X-ray Absorption & Fluorescence
For more info, see the X-ray Absorption Information (11BM page) http://11bm.xor.aps.anl.gov/absorption.html
The X-ray beam intensity I(x) at depth x in a material is a function of the attenuation coefficient mu, and can be calculated by the Beer-Lambert law:
I(x) = Io e^(-mu * x)
The attenuation coefficient mu is typical given in inverse length units of 1/cm, and is a function of the incident wavelength, material chemistry and density. It can be calculated or estimated using resources below.
The Absorption Length (or Attenuation Length) is defined as the distance into a material where the x-ray beam intensity has decreased to a value of 1/e (~ 40%) of the incident beam intensity (Io).
Recall that Euler's number e = 2.72.
This is a convenient description, as absorption length x = 1/mu, as shown below:
(1/e) = e^(-mu * x) ln(1/e) = ln(e^(-mu * x)) 1 = mu * x x = 1/mu
as a simple example, consider a solid Nickel metal sample at room temperature probed by X-rays of energy = 30 KeV (Lambda = 0.41 A).
For Ni with density = 8.908 g*cm-3, we can calculate (using resources below) that mu ~ 85.0 cm-1.
Then absorption length x = 1/85 = 0.011 cm = 110 microns.
Continuing with the above example for capillary transmission X-ray diffraction experiments, we can consider a cylindrically shaped solid Nickel metal sample of radius R = 0.055 mm (or 0.0055 cm). The diameter of this sample is then 2*R = 0.011 cm (see absorption length above)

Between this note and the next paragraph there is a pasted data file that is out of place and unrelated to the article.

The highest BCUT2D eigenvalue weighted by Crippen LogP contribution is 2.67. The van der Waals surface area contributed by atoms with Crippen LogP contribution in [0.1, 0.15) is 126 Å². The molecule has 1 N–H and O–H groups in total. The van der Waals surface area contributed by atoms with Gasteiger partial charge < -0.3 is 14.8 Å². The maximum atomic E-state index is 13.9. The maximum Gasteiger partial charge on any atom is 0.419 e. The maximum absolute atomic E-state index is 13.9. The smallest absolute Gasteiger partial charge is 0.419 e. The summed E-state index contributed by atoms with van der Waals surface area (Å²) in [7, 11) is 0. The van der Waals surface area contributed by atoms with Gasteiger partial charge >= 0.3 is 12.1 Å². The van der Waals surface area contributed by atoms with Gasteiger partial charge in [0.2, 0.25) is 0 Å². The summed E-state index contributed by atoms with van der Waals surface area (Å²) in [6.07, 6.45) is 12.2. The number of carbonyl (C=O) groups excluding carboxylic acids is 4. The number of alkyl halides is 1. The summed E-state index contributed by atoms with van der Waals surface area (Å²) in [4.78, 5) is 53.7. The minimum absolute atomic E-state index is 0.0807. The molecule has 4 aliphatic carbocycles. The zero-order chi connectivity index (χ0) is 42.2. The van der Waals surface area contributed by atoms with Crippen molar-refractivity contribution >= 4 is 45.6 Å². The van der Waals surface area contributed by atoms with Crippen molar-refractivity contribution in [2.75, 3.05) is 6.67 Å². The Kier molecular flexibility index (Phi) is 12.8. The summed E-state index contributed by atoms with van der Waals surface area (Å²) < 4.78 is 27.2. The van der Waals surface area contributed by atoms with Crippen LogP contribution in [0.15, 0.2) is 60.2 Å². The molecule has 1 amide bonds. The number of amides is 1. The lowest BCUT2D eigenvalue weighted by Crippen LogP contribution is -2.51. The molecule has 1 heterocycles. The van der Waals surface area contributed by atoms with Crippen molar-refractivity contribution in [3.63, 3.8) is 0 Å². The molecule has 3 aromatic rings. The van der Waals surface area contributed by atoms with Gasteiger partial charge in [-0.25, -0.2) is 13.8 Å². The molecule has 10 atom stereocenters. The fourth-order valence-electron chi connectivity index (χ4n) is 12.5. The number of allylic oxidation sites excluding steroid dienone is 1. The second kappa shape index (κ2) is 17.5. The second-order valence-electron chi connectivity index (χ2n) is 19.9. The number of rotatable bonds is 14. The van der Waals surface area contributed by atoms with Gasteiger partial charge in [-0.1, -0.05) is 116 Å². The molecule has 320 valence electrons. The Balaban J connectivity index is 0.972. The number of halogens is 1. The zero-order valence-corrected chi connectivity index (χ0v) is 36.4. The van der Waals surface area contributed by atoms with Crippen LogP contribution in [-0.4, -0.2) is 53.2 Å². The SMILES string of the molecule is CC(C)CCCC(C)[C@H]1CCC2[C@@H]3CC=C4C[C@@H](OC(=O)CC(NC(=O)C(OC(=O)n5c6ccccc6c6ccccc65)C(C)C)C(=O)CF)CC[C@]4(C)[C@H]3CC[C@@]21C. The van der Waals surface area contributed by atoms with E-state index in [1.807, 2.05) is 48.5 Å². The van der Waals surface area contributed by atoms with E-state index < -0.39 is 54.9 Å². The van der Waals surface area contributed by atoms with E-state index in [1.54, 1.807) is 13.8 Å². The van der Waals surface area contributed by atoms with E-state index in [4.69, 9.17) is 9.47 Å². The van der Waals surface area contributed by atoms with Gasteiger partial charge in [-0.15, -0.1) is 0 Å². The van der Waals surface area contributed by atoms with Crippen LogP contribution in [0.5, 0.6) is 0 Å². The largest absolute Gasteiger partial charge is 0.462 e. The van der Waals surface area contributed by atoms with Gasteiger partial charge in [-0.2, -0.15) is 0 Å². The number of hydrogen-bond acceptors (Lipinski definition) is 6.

Since mu = 85 cm-1, then mu*R = 0.935, therefore the % total incident x-rays transmitted through the sample is = e^(-2*muR) = ~ 40%
In general, a mu*R of ~ 1.0 is desired for capillary transmission x-ray samples.
a web based calculator to estimate X-ray absorption for powder XRD capillary samples (11BM page) http://11bm.xor.aps.anl.gov/absorb/absorb.php
calculate X-ray absorption, fluorescence and more (by C. Segre @ IIT/ANL) http://csrri.iit.edu/mucal.html
The two python GUI programs described below compute approximate x-ray scattering cross sections (f, f' and f") for individual elements using the Cromer & Liberman algorithm.
downloaded both here:
computes and plots elemental scattering factors.
computes scattering and absorption for a given composition and makes an attempt to estimate density as well. WebAbsorb provides a web based utility based on this program (see http://11bm.xor.aps.anl.gov/absorb/absorb.php).